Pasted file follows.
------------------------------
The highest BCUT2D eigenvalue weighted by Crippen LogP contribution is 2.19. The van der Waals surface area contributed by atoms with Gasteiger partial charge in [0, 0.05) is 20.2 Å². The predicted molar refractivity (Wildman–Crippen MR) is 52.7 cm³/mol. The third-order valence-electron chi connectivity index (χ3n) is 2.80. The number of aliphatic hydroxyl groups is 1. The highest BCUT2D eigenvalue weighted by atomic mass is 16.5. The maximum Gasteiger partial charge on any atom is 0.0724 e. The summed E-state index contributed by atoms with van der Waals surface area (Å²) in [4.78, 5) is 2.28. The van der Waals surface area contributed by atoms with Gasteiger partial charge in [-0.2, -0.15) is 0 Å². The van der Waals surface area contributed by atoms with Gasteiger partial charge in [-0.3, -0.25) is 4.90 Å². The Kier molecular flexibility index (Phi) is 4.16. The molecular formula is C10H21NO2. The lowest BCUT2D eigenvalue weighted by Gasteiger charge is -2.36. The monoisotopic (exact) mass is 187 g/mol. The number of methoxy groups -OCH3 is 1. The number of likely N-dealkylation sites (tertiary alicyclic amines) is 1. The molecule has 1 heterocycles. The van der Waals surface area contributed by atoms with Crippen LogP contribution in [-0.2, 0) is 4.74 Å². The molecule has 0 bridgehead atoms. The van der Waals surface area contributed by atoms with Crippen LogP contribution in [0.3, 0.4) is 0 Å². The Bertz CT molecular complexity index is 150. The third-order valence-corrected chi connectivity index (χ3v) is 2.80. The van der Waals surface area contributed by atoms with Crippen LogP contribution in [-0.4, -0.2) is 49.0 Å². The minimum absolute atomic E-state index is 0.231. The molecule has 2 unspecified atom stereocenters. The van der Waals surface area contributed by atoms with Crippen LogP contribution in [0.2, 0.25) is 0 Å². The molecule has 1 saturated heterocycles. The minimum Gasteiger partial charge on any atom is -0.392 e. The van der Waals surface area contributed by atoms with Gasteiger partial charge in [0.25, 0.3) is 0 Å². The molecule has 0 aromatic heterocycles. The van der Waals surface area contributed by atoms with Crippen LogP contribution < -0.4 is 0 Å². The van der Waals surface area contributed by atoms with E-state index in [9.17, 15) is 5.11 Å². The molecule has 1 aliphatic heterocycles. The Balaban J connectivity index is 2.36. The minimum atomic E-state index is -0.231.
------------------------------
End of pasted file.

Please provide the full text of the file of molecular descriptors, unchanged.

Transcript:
The highest BCUT2D eigenvalue weighted by Crippen LogP contribution is 2.19. The van der Waals surface area contributed by atoms with Gasteiger partial charge in [0, 0.05) is 20.2 Å². The predicted molar refractivity (Wildman–Crippen MR) is 52.7 cm³/mol. The third-order valence-electron chi connectivity index (χ3n) is 2.80. The number of aliphatic hydroxyl groups is 1. The highest BCUT2D eigenvalue weighted by atomic mass is 16.5. The maximum Gasteiger partial charge on any atom is 0.0724 e. The summed E-state index contributed by atoms with van der Waals surface area (Å²) in [4.78, 5) is 2.28. The van der Waals surface area contributed by atoms with Gasteiger partial charge in [-0.2, -0.15) is 0 Å². The van der Waals surface area contributed by atoms with Gasteiger partial charge in [-0.3, -0.25) is 4.90 Å². The Kier molecular flexibility index (Phi) is 4.16. The molecular formula is C10H21NO2. The lowest BCUT2D eigenvalue weighted by Gasteiger charge is -2.36. The monoisotopic (exact) mass is 187 g/mol. The number of methoxy groups -OCH3 is 1. The number of likely N-dealkylation sites (tertiary alicyclic amines) is 1. The molecule has 1 heterocycles. The van der Waals surface area contributed by atoms with Crippen LogP contribution in [-0.2, 0) is 4.74 Å². The molecule has 0 bridgehead atoms. The van der Waals surface area contributed by atoms with Crippen LogP contribution in [0.3, 0.4) is 0 Å². The Bertz CT molecular complexity index is 150. The third-order valence-corrected chi connectivity index (χ3v) is 2.80. The van der Waals surface area contributed by atoms with Crippen LogP contribution in [-0.4, -0.2) is 49.0 Å². The minimum absolute atomic E-state index is 0.231. The molecule has 2 unspecified atom stereocenters. The van der Waals surface area contributed by atoms with Crippen LogP contribution in [0.2, 0.25) is 0 Å². The molecule has 1 saturated heterocycles. The minimum Gasteiger partial charge on any atom is -0.392 e. The van der Waals surface area contributed by atoms with Gasteiger partial charge in [0.25, 0.3) is 0 Å². The molecule has 0 aromatic heterocycles. The van der Waals surface area contributed by atoms with Crippen LogP contribution < -0.4 is 0 Å². The van der Waals surface area contributed by atoms with E-state index in [9.17, 15) is 5.11 Å². The molecule has 1 aliphatic heterocycles. The Balaban J connectivity index is 2.36. The minimum atomic E-state index is -0.231.